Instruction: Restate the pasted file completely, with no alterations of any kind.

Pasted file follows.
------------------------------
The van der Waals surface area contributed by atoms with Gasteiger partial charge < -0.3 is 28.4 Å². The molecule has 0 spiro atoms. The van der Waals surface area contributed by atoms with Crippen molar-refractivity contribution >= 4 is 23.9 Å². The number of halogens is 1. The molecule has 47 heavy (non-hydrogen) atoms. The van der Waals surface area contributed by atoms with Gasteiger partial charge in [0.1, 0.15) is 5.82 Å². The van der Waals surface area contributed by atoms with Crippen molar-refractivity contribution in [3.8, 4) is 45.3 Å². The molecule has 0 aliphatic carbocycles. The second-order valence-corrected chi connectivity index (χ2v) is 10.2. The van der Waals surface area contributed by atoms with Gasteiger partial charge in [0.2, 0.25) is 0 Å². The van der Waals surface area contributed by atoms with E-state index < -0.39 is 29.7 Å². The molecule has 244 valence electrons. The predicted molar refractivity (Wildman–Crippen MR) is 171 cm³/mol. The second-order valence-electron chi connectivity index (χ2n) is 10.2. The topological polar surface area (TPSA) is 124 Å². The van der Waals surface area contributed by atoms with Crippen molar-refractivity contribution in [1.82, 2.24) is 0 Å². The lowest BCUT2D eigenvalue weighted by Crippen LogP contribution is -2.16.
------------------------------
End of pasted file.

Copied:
The van der Waals surface area contributed by atoms with Gasteiger partial charge < -0.3 is 28.4 Å². The molecule has 0 spiro atoms. The van der Waals surface area contributed by atoms with Crippen molar-refractivity contribution >= 4 is 23.9 Å². The number of halogens is 1. The molecule has 47 heavy (non-hydrogen) atoms. The van der Waals surface area contributed by atoms with Gasteiger partial charge in [0.1, 0.15) is 5.82 Å². The van der Waals surface area contributed by atoms with Crippen molar-refractivity contribution in [3.8, 4) is 45.3 Å². The molecule has 0 aliphatic carbocycles. The second-order valence-corrected chi connectivity index (χ2v) is 10.2. The van der Waals surface area contributed by atoms with Gasteiger partial charge in [0.2, 0.25) is 0 Å². The van der Waals surface area contributed by atoms with E-state index < -0.39 is 29.7 Å². The molecule has 244 valence electrons. The predicted molar refractivity (Wildman–Crippen MR) is 171 cm³/mol. The second-order valence-electron chi connectivity index (χ2n) is 10.2. The topological polar surface area (TPSA) is 124 Å². The van der Waals surface area contributed by atoms with Crippen molar-refractivity contribution in [1.82, 2.24) is 0 Å². The lowest BCUT2D eigenvalue weighted by Crippen LogP contribution is -2.16.